Hon. J. A. MACDONALD replied, insisting upon the accuracy of his opinion in regard to the effect of the present disposal of the amendment by a vote.
Hon. J. SANDFIELD MACDONALD advocated the passing of the amendment, and condemned the attempt to carry a scheme with amendment, upon which the people would have no opportunity of pronouncing. He contended we should not be asked to confide implicitly in any Government promise or conduct, when the construction of a new constitution for the country was concerned. We should not be asked to receive a constitution, cut and dry, from England, the people of Canada should have the liberty of deciding as to the form or nature of that instrument by which they were ever after to be governed. He would, holding these views, support the amendment. (Hear, hear.)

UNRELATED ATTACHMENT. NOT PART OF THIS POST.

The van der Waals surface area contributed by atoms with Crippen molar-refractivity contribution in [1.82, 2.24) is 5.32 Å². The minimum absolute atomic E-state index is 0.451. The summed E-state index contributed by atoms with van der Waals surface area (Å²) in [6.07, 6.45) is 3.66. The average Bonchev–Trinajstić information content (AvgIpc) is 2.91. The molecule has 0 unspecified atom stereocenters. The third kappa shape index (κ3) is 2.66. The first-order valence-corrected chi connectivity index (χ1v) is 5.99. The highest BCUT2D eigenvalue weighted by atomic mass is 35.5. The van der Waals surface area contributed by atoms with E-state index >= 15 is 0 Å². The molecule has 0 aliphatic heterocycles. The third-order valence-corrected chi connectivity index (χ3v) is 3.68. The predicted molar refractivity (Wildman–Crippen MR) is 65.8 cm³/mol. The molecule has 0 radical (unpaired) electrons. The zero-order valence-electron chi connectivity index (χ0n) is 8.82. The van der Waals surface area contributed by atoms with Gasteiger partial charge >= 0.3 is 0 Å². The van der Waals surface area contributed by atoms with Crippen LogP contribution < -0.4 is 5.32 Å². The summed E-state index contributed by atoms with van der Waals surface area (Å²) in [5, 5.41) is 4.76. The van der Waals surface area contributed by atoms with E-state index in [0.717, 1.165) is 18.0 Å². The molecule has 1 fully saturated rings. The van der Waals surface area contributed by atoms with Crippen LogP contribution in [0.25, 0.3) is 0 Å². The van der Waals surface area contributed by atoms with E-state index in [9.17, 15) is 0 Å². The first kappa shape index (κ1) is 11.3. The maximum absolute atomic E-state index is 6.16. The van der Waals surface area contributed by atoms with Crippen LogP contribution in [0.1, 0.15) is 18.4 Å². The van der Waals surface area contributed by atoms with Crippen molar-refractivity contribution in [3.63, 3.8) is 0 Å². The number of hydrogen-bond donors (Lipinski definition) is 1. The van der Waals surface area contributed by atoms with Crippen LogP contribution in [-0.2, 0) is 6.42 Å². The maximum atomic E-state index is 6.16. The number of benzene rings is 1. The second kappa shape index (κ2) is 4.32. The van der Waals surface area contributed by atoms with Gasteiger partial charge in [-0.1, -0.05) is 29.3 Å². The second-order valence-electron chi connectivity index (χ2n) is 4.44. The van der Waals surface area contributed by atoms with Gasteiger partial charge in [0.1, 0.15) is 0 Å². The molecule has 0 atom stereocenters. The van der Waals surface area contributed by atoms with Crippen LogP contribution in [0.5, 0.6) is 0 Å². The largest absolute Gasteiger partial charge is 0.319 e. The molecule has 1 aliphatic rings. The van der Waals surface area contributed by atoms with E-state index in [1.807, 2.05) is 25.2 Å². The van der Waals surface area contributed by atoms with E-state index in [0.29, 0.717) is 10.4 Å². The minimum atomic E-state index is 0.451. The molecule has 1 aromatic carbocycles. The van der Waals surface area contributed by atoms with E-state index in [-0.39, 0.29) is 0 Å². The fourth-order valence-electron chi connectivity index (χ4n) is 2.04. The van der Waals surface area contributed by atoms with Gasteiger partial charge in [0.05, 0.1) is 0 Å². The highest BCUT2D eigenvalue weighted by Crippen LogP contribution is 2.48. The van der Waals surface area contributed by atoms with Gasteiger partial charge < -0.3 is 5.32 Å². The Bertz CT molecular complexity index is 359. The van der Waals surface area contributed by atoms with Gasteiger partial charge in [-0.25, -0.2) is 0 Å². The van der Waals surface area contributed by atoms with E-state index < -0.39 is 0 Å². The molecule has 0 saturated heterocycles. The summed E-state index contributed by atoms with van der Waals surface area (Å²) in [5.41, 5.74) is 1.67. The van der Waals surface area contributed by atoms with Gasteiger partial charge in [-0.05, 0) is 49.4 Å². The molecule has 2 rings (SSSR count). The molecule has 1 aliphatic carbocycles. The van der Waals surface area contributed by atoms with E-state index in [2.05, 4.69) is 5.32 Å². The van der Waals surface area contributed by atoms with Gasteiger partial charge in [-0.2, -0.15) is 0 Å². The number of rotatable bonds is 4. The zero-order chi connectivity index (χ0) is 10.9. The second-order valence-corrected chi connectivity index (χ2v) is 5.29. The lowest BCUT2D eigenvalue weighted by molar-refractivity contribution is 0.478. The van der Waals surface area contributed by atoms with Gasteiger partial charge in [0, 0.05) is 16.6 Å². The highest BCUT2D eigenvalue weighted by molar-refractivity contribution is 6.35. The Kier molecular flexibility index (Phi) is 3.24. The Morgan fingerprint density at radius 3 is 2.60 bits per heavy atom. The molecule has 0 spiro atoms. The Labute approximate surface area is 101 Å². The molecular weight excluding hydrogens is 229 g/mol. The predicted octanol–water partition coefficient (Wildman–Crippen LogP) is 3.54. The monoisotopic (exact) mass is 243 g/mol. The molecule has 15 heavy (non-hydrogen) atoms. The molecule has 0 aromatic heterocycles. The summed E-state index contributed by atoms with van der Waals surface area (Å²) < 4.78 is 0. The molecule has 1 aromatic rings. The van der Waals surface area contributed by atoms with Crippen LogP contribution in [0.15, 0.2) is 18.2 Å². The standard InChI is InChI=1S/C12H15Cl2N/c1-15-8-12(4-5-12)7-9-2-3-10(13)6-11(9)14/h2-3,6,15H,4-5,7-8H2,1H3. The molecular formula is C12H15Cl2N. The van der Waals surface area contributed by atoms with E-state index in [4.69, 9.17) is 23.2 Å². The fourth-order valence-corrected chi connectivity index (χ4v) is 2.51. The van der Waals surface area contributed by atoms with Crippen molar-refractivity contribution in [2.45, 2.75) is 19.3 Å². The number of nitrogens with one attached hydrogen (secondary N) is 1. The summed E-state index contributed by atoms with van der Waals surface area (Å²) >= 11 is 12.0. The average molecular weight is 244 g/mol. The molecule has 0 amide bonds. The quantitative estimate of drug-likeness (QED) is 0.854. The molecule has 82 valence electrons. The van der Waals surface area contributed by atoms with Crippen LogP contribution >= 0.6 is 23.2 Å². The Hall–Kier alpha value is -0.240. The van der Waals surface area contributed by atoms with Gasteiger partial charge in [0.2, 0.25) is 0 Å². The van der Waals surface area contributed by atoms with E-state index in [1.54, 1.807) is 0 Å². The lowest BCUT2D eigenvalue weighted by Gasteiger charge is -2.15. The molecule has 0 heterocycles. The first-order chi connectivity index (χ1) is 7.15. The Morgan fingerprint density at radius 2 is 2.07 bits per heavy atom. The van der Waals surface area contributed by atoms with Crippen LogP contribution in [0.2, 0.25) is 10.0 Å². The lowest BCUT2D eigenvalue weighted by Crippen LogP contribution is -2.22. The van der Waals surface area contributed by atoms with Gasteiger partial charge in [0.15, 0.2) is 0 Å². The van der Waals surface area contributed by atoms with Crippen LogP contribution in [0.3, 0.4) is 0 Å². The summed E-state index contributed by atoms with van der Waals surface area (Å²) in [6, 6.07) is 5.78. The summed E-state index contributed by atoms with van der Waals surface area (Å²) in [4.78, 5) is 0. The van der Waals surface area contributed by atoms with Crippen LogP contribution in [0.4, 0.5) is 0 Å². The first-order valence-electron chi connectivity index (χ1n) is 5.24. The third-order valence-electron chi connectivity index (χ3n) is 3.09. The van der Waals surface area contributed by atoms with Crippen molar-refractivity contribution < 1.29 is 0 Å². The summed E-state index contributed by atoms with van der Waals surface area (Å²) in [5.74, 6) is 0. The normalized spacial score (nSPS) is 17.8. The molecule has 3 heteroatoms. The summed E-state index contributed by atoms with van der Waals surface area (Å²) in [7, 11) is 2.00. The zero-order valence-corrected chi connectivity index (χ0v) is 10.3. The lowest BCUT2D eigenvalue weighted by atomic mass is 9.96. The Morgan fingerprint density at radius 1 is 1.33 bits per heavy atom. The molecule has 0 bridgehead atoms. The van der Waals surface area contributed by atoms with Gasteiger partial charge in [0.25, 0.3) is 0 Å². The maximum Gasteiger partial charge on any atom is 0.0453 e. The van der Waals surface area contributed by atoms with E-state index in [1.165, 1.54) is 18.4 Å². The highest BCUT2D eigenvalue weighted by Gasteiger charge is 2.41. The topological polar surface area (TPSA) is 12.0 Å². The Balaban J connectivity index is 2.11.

Mr. DUNKIN opposed the springing of abstract motions on the House on all occasions. The amendment was vague, and might be construed into all sorts of meanings, including an expression of opinion in favour of the prorogation of the House, for which he saw at present no necessity. He saw no use in opposing the paragraph at this stage, which he was sure would be carried.
Hon. Mr. DORION contended that the amendment was plain enough, as it sought to commit the House to a decision not to sanction any radical change in the constitution upon which the people had not an opportunity of being consulted. (Hear, hear.)
After some remarks from Mr. HOLTON in support of the amendment, amid loud cries of “call in the members,” the Speaker ordered the members to be called in.